The Process of Pamphlet Publication pt 2

“I would like to thank my goldfish …” 

Writing the poems in ‘Codes of Conduct’, my pamphlet that won the Cinnamon Press Poetry Pamphlet Competition, was tricky, but the real challenge came when I was asked by Jan Fortune at Cinnamon Press to provide any acknowledgements and any dedication that I might want in the pamphlet.

Cinnamon logo new

I have always struggled with those little biographical pieces you see at the back of magazines – it seems to me you can try too hard to try to sound ‘interesting’ so that you simply end up sounding like a pretentious wally . Occasional deviations into humour or the original can work, but it is a fine line and so I tend to play safe and provide a pretty straight piece saying I have been published in blah blah blah and come from North West London.

There is an academic paper waiting to be written on the subject of acknowledgements and dedications, but here are just four excerpts from biographical notes that appear in the same edition of a poetry magazine – obviously I have removed certain identifying parts (some are unavoidable). You decide which works and which does not –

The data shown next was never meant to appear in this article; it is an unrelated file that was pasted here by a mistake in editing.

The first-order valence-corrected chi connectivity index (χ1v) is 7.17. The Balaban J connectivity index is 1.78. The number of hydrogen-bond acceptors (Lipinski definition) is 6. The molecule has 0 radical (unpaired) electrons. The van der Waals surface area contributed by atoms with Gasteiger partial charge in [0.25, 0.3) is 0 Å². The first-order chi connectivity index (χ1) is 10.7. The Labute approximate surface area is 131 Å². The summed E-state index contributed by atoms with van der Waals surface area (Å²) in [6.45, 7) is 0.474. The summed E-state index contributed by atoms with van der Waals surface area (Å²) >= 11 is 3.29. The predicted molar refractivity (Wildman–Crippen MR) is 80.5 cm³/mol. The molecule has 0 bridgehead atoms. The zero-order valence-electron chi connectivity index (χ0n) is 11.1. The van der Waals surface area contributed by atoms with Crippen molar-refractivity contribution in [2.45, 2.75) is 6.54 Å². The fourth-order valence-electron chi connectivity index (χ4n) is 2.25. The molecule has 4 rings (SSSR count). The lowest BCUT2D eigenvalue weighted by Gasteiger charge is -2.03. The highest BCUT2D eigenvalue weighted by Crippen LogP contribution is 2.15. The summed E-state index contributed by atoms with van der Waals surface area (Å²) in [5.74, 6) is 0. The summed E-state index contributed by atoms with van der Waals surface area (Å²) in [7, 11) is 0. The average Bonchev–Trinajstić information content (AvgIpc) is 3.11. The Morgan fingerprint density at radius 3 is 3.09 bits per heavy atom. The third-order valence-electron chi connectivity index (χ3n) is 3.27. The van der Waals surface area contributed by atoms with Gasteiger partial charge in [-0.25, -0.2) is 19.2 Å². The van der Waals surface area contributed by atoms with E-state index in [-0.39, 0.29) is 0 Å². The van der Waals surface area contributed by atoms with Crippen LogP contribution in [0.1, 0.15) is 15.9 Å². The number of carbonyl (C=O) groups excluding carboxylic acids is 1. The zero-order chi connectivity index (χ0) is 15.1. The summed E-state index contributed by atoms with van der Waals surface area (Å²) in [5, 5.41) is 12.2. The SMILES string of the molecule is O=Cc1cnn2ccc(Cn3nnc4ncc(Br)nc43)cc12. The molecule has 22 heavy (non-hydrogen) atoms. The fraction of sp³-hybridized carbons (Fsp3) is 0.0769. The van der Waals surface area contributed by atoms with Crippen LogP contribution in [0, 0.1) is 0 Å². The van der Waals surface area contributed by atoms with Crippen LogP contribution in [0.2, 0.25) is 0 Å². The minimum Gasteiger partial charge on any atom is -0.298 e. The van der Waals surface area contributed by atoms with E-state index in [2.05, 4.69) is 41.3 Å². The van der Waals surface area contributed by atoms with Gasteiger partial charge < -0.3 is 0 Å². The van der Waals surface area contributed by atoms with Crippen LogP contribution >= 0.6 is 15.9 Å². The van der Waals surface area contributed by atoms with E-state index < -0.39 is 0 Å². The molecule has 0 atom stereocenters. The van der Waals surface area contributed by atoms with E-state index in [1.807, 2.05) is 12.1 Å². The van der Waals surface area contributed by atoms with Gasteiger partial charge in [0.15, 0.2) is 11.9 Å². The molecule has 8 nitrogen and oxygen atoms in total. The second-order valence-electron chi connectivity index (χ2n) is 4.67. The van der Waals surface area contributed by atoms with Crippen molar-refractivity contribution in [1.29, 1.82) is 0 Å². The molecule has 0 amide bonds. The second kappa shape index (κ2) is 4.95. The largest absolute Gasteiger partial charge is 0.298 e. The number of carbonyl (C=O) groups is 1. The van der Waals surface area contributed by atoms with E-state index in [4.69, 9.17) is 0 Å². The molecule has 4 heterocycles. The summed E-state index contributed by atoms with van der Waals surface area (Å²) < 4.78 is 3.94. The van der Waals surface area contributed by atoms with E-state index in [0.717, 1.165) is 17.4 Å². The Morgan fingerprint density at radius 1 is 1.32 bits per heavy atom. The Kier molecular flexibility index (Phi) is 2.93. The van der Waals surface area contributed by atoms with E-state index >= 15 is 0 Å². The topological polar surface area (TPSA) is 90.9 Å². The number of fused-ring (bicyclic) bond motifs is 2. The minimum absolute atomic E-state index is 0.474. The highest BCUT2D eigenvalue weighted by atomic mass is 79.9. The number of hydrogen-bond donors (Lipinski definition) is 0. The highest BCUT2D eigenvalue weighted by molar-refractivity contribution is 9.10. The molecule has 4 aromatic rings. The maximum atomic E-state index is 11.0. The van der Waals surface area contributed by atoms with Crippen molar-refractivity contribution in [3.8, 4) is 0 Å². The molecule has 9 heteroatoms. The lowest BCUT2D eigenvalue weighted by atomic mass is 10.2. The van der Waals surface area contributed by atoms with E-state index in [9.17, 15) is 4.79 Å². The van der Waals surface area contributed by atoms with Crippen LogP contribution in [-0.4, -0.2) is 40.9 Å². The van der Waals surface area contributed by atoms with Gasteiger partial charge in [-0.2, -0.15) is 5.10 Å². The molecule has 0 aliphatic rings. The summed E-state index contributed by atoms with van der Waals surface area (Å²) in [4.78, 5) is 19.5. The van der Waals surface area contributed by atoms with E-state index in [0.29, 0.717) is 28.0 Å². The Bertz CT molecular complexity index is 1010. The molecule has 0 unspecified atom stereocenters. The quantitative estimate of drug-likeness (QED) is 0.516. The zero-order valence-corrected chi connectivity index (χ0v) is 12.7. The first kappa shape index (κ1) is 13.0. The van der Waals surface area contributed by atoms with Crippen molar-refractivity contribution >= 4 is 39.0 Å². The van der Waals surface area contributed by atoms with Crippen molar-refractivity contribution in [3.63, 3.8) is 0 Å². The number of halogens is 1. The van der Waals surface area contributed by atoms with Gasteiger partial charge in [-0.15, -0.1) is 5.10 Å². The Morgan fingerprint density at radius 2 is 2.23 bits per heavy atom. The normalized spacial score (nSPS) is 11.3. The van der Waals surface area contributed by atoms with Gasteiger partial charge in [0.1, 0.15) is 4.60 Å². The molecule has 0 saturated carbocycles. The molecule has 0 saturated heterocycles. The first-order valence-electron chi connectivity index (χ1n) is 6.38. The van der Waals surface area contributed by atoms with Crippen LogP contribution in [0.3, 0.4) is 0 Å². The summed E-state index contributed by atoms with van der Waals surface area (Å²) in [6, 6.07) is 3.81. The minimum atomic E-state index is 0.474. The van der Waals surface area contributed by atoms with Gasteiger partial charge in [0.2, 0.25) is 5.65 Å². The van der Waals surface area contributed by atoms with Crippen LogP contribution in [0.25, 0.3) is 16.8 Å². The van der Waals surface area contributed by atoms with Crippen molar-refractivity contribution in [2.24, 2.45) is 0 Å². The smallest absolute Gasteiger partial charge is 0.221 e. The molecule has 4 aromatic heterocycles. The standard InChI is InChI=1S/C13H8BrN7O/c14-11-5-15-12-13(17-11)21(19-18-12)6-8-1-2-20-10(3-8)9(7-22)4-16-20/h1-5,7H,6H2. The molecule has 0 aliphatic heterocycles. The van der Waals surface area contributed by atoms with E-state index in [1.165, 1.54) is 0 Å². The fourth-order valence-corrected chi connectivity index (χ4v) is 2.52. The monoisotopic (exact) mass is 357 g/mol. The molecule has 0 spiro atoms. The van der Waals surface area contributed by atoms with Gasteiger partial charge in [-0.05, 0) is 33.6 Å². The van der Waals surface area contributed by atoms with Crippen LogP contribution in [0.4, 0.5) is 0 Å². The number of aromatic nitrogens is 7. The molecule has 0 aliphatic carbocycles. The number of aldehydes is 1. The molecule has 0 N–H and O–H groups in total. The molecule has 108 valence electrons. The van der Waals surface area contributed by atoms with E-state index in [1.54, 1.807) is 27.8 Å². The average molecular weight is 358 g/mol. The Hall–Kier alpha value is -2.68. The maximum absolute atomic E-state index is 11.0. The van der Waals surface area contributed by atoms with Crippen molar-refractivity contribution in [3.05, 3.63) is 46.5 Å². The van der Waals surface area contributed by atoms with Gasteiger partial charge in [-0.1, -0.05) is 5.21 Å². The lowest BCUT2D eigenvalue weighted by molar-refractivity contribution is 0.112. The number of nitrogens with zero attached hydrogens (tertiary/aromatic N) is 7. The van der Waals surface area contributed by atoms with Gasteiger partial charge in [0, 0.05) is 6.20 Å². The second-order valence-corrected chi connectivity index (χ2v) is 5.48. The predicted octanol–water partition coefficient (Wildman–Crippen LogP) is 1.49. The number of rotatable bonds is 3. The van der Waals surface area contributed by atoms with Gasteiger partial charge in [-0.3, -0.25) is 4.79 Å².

Example 1 – X was born in 19XX. Ex photocopier-salesman, ex-drunk. Highest break in snooker 58 ….

Example 2 -… her adventure sharing her poetry with others is just beginning.

Example 3 – X is an award winning artist and designer, she has exhibited both in the U.K and internationally. Her inspiration comes from the intuitive interpretation of narratives, poetry, memories and observation, she tries to capture the essence of something; a moment in time, a tree, a deer, a melancholic or humorous event.

Example 4 – X lives and writes in Manchester. His poetry has appeared in The Rialto, Magma Poetry, and The Bow-Wow Shop.

Okay, so back to my pamphlet. I’m going to play safe. I look at the pamphlets and first collections I have on my shelves and get a sense of what works as a professional but approachable style. The acknowledgements fall into two halves. 1 – Listing the magazines/journals where the poems have appeared and 2) giving a thank you or two to people who have helped along the way. The second category has its own pitfalls and problems that I might return to in the future. Suffice to say some acknowledgements carry the shadow of the in-joke(thanks to Dave for all the tuna), the sugar of sentimentality (thank you to my wonderful husband Dave. Without your inspiration these poems would never have been written) or there is the cold and lonely type who simply gives thanks to my editor.

Another danger exists in omission – if you list a dozen people in your acknowledgements then you better hope you haven’t missed out the person who really needs to be included.

Rotman dedication Joseph Rotman’s twist on the conventional.